• How to Really Stop Terrorism

    There seems to be a lot of confusion about how to go about stopping terrorism. Many people foolishly advocate a “Kill ‘Em All, Let God Sort ‘Em Out” attitude towards the Middle East and believe that violence is the answer. There is a large problem with the so-called solution of these war mongers, however. They do not understand the history of the region and their views are horribly short-sighted and counterproductive.

    While I am by no means an expert on the Middle East, I’ve been reading a lot of books about US foreign policy the last several months, and the history of US involvement there, along with Middle Eastern history in general. I firmly believe I know what is driving many of these extremists and it’s not mostly religion, as a few of my Skeptic Ink colleagues believe it is. How will I demonstrate this? By citing the very words of those responsible for the terrorist attacks and the mostly non-religious grievances the Arab world has against the US.

    What Specific Grievances Does the Middle Eastern World Have Against the US?

    I have covered this topic in relation to the drone war, but I have not discussed the long-lasting grievances that Muslims harbor due to US actions in the region for the last several decades.

    Contrary to the US propaganda it is not a “hatred” of Western values or democracy or even freedom that causes much of the Muslim world to hate the US. As a matter of fact, the bulk of the Arab world want precisely that: democracy and freedom. In addition, contrary to many atheist bloggers religion is also not as much of a factor as is often claimed.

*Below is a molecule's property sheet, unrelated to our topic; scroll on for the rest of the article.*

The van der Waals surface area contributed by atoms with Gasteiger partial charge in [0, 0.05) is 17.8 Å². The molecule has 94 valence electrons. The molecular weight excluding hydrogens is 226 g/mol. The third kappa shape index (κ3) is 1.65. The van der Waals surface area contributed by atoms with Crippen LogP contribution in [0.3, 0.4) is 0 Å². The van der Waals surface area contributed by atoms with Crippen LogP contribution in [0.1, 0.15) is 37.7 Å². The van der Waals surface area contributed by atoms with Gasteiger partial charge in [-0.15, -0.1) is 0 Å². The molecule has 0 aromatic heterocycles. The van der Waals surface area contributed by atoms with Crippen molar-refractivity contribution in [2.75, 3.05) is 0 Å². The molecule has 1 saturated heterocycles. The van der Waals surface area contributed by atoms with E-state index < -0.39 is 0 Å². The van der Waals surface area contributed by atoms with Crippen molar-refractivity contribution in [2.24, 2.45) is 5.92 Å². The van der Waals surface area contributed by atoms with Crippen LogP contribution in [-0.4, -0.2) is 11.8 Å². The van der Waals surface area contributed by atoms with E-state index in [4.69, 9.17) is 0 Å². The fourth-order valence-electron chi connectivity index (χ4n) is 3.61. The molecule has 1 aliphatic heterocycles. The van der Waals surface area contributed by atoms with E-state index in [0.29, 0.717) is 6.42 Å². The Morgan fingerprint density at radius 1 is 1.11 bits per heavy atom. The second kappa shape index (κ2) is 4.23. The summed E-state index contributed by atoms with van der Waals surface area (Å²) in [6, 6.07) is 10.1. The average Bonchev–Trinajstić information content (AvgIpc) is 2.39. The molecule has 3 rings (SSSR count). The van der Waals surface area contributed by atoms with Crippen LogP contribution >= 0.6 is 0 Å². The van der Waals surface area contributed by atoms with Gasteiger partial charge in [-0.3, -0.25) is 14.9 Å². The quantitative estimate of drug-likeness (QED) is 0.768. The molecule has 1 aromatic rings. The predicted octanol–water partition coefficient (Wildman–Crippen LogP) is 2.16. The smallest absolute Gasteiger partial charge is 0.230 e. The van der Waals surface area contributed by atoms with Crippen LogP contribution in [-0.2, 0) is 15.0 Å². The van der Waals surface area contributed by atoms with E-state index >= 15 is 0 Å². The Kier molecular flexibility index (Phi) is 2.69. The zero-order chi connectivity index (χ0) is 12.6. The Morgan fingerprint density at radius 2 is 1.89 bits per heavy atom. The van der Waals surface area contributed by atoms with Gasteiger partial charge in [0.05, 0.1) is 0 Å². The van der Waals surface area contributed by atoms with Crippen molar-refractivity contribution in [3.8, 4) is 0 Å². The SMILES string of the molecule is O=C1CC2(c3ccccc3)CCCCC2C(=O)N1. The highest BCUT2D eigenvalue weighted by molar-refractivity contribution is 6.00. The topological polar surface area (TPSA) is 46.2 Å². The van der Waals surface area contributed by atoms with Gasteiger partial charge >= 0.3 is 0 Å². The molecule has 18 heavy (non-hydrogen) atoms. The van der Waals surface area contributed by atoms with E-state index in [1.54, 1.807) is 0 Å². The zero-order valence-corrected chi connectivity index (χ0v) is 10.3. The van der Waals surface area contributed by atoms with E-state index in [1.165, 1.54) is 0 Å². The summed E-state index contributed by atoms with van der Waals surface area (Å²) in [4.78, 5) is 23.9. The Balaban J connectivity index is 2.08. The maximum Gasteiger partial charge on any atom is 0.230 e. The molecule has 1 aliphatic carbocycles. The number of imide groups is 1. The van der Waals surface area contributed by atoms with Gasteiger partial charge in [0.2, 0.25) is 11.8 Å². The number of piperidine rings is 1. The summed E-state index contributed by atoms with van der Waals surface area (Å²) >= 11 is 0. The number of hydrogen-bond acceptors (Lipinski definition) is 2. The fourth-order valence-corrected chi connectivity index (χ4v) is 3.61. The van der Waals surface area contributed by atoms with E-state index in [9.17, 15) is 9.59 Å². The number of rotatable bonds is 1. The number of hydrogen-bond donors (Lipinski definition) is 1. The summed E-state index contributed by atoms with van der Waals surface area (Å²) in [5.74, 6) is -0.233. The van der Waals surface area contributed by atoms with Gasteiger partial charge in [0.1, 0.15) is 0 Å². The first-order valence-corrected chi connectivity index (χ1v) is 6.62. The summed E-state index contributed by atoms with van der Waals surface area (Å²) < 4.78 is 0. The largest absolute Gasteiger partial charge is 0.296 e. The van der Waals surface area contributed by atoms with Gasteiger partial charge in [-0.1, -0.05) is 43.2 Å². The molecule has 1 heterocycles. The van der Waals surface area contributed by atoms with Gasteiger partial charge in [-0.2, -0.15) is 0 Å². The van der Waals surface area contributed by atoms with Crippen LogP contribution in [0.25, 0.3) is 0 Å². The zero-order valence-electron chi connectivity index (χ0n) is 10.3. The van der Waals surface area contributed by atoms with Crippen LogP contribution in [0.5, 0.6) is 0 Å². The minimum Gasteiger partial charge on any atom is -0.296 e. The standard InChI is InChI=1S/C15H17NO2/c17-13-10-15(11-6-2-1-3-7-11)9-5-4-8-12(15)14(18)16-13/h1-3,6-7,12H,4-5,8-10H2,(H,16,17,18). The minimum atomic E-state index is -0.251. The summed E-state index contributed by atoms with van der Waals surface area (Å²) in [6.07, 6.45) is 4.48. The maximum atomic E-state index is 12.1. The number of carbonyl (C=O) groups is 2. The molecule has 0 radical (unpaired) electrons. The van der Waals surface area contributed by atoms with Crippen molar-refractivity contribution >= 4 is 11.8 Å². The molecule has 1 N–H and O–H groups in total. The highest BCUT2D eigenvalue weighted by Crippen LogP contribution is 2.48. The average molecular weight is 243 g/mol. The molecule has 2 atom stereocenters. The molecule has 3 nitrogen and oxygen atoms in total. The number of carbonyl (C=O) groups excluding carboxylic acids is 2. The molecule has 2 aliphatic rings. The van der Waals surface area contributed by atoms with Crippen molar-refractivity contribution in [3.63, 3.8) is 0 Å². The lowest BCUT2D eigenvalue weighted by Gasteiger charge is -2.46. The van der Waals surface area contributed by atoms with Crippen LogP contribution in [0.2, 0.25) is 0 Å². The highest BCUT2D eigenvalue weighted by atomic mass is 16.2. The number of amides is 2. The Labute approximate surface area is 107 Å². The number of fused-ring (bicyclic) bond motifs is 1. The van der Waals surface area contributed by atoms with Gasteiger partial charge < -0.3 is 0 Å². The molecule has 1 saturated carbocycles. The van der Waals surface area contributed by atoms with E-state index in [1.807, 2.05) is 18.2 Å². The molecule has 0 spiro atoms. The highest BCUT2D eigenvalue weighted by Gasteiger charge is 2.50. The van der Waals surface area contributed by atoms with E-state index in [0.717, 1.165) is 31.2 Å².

It is precisely the actions in the Middle East by Western powers that have so turned the Muslim world against the US. Such actions include: In Iran, in 1953, the CIA aided MI6 (Britain’s Intelligence Service) in overthrowing the democratically-elected leader Mohammad Mosaddegh because he wanted to nationalize Iran’s oil. Due to the US and Europe’s interest in Middle Eastern oil (and nothing has changed since) these two governments did not like Iran pushing out US and European interests so they decided to overthrow Mosaddegh. In his place, the Shah, who was much more favorable to US and European oil interests, implemented a brutal dictatorship that committed many human rights violations, including torture. The Truman administration turned a blind eye to these atrocities. [1] To quote Fawaz A. Gerges, a professor of Middle Eastern Politics, on this issue: